For those in retirement, or a few years from retirement, our advice to you is this, “beware of advice.” To be more specific, we are talking about generalized advice (no pun intended). Generalized advice is what you, and thousands of others get from magazines, blogs, cable shows and financial networks. Forget bonds, buy stocks, buy gold, sell commodities, use options, hold cash, own your age in bonds, buy and hold, day trade. Some, or even all of this advice could be found in a one-month magazine issue, or even throughout a one-day financial network broadcast. Generalized advice for investing is much like a waiter recommending the “daily special” to everyone that sits down at a table.
If you are planning to live off your retirement savings for 10, 20, or even 30 years, “winging it” is not the best investment plan. In an era where investors feel the grass is always greener somewhere else, many people tend to venture outside their simple goals and objectives. It seems we get pulled away from what we need, to what we “want” or what we feel we “deserve.” If the market has averaged 7% (after inflation) for 100 years, then this is what we should expect each year going forward, right? Of course not. Stock ownership in 1952 was only 4.2%. In 1980, 13%. In 1989, 32%. In 1998, 52%. So who are all these people that averaged 7% a year after inflation? Don’t be jealous of your neighbors, their grass has just about the same number of brown patches yours does.
So, what “generalized/specific” advice are we giving you?
First, be realistic. Expect, deserve, need, want, all culminate into one type of investment return, which is the one you actually get. If a safe return is 3 percent in short-term investment grade corporate bonds, and you’re trying to achieve 7%, you would have to increase your risk and expect more volatility. Also, if you are trying to obtain higher returns by investing in stocks versus bonds, then don’t be shocked if your principal declines if the stock market declines. As we have heard a million times, no one can predict the market; maybe it’s about time we all start believing it.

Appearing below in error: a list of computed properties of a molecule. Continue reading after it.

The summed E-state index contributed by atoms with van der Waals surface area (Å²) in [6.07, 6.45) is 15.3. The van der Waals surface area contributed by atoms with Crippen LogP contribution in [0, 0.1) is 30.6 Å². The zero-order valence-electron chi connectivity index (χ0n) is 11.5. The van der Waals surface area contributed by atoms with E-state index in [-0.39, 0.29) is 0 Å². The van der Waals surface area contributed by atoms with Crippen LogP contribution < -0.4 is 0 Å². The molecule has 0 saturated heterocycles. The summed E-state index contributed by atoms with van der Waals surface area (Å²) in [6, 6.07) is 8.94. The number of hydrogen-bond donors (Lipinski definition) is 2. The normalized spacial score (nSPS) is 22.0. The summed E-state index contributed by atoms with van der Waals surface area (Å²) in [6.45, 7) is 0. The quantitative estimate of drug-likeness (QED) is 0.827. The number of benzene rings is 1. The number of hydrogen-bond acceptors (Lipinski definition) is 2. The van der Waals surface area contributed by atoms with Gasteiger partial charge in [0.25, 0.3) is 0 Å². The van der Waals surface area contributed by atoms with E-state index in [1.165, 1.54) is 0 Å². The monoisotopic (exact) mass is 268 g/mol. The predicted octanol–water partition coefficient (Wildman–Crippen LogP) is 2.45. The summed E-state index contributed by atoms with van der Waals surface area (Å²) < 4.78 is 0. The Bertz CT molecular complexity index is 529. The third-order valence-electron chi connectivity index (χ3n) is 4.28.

Second, plan your cash flow carefully. If you are withdrawing funds from your nest egg, make sure you have a proper allocation to income producing holdings. Consider duration and don’t chase yields. Invest in a way that gives you the best chance to take advantage of future rate cycles to counter inflation, especially in your core bond holdings. If you can support most, if not all of your withdrawal rate with yield, then you won’t feel like you have to take a “pay-cut” if your equity holdings take a hit. Allocate your retirement portfolio to minimize drawdowns, especially once you begin taking withdrawals. Also, having a proper allocation to equities for longer-term growth is prudent. You just don’t want to end up in a nine-foot hole when you can only jump up eight feet.
Third, enjoy your retirement days. Not too many people on their death-bed have made, “should have day-traded more” their last words. Low volatility plus constant cash-flow equates to low stress and a high sleep tolerance.
Lastly, as we come full circle, filter your advice. You have your own individual needs, goals and tolerances. Let your realistic objectives guide the allocation of your investment portfolio and never forget the two most important factors for a successful retirement portfolio; Diversification and Discipline. There will always be a “daily special” offered to the masses. Just don’t let your eyes trick you into taking on more than you can stomach.
(Repost from 06/12)